Sir Timothy Bartel Smit KBE (born 25 September 1954) is a Dutch-born British businessman, famous for his work on the Lost Gardens of Heligan and the Eden Project, also the Charlestown Shipwreck & Treasure Centre, also in Cornwall, England, United Kingdom.
Tim Smit was born in Scheveningen, the son of airline pilot Jan Smit and his English wife. He was educated in England at Vinehall School, East Sussex, and Cranbrook School, Kent, before going on to study archaeology and anthropology at Durham (Hatfield College).
He worked as an archaeologist before taking an unexpected leap into the music business, working as both a songwriter and producer receiving seven platinum and gold discs.
In 1987 he moved with his family to Cornwall and became involved with Rob Poole, John Nelson and The Lost Gardens of Heligan. During his time at Heligan, Smit wrote a popular book about the project.
Later he dreamt up and then created the Eden Project, near St Austell, an £80 million initiative to build two transparent biomes in an old china clay pit near the village of Bodelva. The biomes contain different eco-climates; rainforest and Mediterranean. The outside area is also described as a biome and features areas such as "Wild Cornwall". Eden aims to educate people about environmental matters and encourages a greater understanding and empathy with these matters. Smit raised the needed funds and was the driving force, pulling the team of people together to build what has been described as 'the eighth wonder of the world' ; the site design was by Nicholas Grimshaw. The Eden Project is said to have contributed over £1 billion into the Cornish economy.
Smit's book about the creation of the Eden Project, 'Eden', was first published in 2001 and updated on the 10th anniversary of the opening in March 2011. It is the best-selling environment book of the century to date.
Smit was appointed an honorary Commander of the Order of the British Empire (CBE) in the 2002 New Year Honours and awarded the Kilgerran Award of the Foundation for Science and Technology in 2003. In 2006 he was awarded an honorary Doctor of Design degree by the University of the West of England "in recognition of his outstanding achievements in promoting the understanding and practise of the responsible management of the vital relationship between plants, people and resources, which have made a major contribution regionally, nationally and internationally to sustainable development, tourism, architecture and landscape architecture".
Britain is crap at being entrepreneurial because (a) it's a risk averse country, and (b) the stigma of failure is so high that if you fail you're considered to be a loser. Entrepreneurism is a word that has been stolen by people who don't understand it. The truth is that people who are entrepreneurial take risks, and risk is something that is un-British, and if you're successful with it they'll hate you for it.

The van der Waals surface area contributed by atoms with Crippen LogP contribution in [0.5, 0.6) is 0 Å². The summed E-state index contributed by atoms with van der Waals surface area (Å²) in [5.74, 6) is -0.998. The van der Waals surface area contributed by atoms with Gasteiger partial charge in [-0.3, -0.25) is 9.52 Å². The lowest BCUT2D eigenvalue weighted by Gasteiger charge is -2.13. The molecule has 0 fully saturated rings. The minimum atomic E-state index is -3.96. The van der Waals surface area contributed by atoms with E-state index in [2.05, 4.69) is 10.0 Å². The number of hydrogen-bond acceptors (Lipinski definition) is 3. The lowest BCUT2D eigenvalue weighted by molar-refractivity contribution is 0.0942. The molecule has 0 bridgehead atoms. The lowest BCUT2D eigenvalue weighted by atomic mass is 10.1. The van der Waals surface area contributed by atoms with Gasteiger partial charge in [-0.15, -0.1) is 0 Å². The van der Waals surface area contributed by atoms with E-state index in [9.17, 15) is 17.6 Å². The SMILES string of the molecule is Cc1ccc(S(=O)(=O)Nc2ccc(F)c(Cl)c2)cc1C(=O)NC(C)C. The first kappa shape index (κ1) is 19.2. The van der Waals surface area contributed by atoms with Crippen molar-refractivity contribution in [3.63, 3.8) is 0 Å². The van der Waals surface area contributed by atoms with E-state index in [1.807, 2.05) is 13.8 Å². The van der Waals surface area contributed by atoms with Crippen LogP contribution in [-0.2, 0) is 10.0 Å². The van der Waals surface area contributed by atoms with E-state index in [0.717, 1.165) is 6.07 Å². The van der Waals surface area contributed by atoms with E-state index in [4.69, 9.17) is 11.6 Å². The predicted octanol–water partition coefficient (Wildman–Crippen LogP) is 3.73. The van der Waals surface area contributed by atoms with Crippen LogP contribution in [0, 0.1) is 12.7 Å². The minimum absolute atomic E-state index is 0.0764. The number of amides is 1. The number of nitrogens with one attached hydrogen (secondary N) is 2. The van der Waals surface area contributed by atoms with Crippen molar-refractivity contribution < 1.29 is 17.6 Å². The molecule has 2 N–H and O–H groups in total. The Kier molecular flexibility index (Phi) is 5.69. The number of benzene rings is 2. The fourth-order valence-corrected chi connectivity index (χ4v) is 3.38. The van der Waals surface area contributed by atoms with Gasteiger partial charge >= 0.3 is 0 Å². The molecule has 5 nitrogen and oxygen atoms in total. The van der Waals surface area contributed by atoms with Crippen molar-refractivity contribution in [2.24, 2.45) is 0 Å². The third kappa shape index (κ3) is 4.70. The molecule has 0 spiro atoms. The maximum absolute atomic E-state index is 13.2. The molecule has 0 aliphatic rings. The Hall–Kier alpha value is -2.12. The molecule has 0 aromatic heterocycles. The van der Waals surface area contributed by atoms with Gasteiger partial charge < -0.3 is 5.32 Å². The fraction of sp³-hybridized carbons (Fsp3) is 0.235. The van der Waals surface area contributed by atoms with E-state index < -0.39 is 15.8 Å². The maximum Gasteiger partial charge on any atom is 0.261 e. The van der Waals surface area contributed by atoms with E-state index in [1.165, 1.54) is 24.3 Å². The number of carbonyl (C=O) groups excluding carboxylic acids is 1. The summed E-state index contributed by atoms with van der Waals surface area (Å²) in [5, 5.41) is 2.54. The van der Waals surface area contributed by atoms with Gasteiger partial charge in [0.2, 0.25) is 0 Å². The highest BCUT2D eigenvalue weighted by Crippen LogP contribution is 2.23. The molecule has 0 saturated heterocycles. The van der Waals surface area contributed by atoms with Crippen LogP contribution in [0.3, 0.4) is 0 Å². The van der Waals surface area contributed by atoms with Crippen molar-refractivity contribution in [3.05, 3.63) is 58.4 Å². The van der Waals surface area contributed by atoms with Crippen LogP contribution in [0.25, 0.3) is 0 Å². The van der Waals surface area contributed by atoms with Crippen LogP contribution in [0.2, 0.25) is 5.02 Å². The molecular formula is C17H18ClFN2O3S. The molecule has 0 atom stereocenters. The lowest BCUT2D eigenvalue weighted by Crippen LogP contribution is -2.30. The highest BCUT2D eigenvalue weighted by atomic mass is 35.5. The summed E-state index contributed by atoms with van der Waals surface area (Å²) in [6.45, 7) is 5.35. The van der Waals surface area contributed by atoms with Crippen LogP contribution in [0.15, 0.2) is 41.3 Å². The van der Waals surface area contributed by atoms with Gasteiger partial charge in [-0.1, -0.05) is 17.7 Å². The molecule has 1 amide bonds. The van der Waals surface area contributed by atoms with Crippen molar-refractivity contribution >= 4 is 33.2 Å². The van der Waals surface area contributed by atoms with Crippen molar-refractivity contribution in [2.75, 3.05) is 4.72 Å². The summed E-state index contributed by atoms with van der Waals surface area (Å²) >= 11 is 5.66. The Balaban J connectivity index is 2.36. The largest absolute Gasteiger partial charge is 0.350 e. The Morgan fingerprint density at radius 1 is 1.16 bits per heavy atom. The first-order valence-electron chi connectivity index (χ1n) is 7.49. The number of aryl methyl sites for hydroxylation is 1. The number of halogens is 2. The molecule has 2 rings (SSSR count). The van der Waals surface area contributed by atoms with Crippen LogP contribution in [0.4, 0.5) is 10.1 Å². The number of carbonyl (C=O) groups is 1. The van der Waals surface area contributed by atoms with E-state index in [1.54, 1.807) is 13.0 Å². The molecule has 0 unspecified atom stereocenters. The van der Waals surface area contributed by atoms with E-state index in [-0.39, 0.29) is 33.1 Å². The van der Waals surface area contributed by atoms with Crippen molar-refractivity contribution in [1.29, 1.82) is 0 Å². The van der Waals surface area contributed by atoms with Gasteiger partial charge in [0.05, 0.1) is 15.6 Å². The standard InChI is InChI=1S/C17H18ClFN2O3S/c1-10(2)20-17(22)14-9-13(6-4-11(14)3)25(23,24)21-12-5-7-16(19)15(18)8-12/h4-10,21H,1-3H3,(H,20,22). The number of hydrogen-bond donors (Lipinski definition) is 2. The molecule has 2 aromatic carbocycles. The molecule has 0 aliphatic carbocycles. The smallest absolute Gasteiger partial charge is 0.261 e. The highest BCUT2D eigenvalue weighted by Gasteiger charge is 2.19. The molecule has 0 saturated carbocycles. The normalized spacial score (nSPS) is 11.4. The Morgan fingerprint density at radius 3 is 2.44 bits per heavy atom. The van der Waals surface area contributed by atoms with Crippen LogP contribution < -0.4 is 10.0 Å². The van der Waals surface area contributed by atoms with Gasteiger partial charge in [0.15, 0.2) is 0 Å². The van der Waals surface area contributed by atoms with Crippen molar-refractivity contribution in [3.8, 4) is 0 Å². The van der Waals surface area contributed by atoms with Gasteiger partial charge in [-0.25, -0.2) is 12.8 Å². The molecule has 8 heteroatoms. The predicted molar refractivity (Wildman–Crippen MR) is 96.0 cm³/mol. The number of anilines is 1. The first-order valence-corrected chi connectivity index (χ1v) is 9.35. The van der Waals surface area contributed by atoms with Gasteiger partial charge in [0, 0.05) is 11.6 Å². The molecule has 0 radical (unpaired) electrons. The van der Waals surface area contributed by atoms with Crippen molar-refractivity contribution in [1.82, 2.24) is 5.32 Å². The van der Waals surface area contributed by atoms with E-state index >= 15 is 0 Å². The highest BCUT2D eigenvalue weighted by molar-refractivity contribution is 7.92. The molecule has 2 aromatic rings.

In the early 21st century, Smit became a Social Enterprise Ambassador. Social enterprises use a business to address a social or environmental need. The Social Enterprise Ambassadors programme is led by the Social Enterprise Coalition and is supported by the Office of the Third Sector, part of the UK government's Cabinet Office.
Smit was appointed Honorary Knight Commander of the Order of the British Empire (KBE) in January 2011 in recognition of his services to public engagement with science. In May 2012, the award was made substantive when he became a British citizen, allowing Smit to use the title "Sir".
In November 2016, Smit was awarded an honorary Doctor of Education degree by Bournemouth University.
Portraits of Smit
The National Portrait Gallery collection has two photographs of Tim Smit from 2002. In 2008, Smit agreed to sit for sculptor Jon Edgar in Fowey as part of his Environmental series, and a terracotta head exists.
- "Birthdays". The Guardian. Guardian News & Media. 25 September 2014. p. 43.
- Adam Nicolson (24 February 2001). "Brave new worlds". Daily Telegraph. Retrieved 7 February 2016.
- "Tim Smit KBE, Sir - Personally Speaking Bureau". Retrieved 22 May 2015.
- "Re-creating the Garden of Eden" (PDF). FST Journal. London: The Foundation for Science and Technology. 18 (2): 6–7. December 2003. ISSN 1475-1704. Retrieved 28 July 2010.
- Jeff Gill (7 October 2003). "Lord Lloyd of Kilgerran Award Lecture – Summary" (PDF). Retrieved 28 July 2010.
- "Business television show: Celebrity entrepreneurs on what it takes to succeed" (video) Archived 29 September 2009 at the Wayback Machine Retrieved 6 October 2009
- Tim Smit's Social Ambassador profile Archived 12 May 2010 at the UK Government Web Archive
- "Honorary knighthood for Eden Project boss". BBC News. BBC. 20 January 2011. Retrieved 20 January 2011.
- "No. 60173". The London Gazette (Supplement). 16 June 2012. p. 32.
- "Faculty of Management celebrates its new 2016 graduates". Bournemouth University. 9 November 2016. Retrieved 10 November 2016.
- "Celebrities' open letter to Scotland – full text and list of signatories | Politics". theguardian.com. 7 August 2014. Retrieved 26 August 2014.
- Elgot, Jessica (24 April 2015). "Celebrities sign statement of support for Caroline Lucas – but not the Greens". The Guardian. London. Retrieved 22 July 2015.
- Patron of Educational Wealth Fund (2018)
- Tim Smit – A new eden talk at the Royal Society
- BBC Four profile of Tim Smit
- Tim Smit on BBC's Desert Island Discs
- Tim Smit: Garden of Wales is a National Treasure
- Social Enterprise Coalition
- Eden Project website profile of Tim Smit
- Tim Smit recalls his appearance on This Is Your Life
- profile/interview of Smit by Fran Monks; How to Make a Difference
- Tim Smit discography at Discogs